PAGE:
27. July 2020

Growing bioenergy demand has no negative impact on Latvian forests

Indufor, one of the world's leading forest and natural resources consulting service providers, has put together in-depth report to provide the consultant’s view on impacts of wood-based bioenergy demand on Latvian forest resources, management and market trends.

The analysis states that Latvian forest area along with the forest cover has increased throughout the last two decades and there is no evidence of deforestation. The main driver of the forest area increase is the natural afforestation of the agricultural lands that have been left uncultivated under and after the Soviet occupation.

The forest total growing stock is expected to continue to increase since the harvesting levels have accounted for only 65% of the annual increment. Latvian forest stock is not threatened even if harvests would be increased to the maximum level seen in the past decades. 

Chart: Latvian land use

Over half of Latvian land is classified as forest, which makes it one of Europe´s most forested countries. Intensively managed monoculture forests are not a trend in Latvia because of long forest rotations and large share of natural regeneration. The share of natural regeneration has remained steadily at around 65% of the total reforested area during the past decades, but sowing and planting have become more popular in recent years. Best management practice is driven by the State-owned sector with an increasing proportion of corporate owners improving management standards in the private sector.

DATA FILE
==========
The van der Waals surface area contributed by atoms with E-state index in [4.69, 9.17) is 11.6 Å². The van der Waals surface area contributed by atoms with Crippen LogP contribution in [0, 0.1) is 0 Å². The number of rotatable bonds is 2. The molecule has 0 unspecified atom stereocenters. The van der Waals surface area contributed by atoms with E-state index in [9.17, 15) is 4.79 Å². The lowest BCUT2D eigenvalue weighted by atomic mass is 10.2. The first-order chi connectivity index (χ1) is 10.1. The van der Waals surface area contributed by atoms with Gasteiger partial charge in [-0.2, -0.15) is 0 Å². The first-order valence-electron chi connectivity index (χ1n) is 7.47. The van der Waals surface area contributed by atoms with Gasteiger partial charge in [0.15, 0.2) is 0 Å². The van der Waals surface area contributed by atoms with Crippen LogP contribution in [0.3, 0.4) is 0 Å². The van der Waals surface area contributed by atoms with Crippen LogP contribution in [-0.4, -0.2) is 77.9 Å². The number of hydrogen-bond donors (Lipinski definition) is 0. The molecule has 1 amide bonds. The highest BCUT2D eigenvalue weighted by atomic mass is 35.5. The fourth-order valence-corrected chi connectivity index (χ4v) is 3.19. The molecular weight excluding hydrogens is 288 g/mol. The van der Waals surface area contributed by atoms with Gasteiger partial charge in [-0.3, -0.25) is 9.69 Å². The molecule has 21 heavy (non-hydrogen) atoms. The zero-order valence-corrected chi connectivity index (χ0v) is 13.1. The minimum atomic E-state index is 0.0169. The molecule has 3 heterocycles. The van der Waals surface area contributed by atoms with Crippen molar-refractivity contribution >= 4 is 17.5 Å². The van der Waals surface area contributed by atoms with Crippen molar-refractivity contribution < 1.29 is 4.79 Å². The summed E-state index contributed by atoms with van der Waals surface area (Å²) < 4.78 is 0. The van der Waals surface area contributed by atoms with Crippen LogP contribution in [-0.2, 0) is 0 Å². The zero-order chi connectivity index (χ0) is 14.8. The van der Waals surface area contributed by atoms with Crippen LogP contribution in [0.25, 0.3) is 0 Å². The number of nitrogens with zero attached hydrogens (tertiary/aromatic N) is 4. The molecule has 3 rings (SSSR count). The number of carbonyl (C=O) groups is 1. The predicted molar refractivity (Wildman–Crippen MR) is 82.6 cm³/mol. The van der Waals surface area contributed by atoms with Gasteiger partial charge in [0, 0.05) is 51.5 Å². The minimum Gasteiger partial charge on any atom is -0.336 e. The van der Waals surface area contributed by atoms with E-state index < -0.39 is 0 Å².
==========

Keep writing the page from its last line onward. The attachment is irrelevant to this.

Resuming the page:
Chart: Restocking practices

Markets are dominated by domestic saw-timber demand and pulpwood exports 

The main driver for forests harvesting level is the roundwood demand from sawmills, panel mills and export. There are limited markets for structural timber, therefore hardwoods produce a lot of low-grade wood fibre. There are no domestic pulp markets in Latvia and only limited markets for panel board. Therefore, much of the low-grade wood fibre can only be used for firewood and biomass.

Collection of wood residues from harvesting operations has been increasing for the last 15 years as a result of increased capacities and demand from heat and CHP plants. Increasing wood pellet exports have had limited impact on wood prices. The feedstock for this market (fuelwood & forest chip) has limited competition and therefore remains fairly stable. 

The report states that there is a slight shift in species composition from pine to spruce and broadleaved forests due to afforestation of agricultural lands. The increased demand for small-diameter hardwood has increased harvesting in previously unmanaged afforested agricultural lands, which usually overgrow with broadleaved trees. 

 

Read the full report on Latvian forests

Read Drax forestry team assessment of the report





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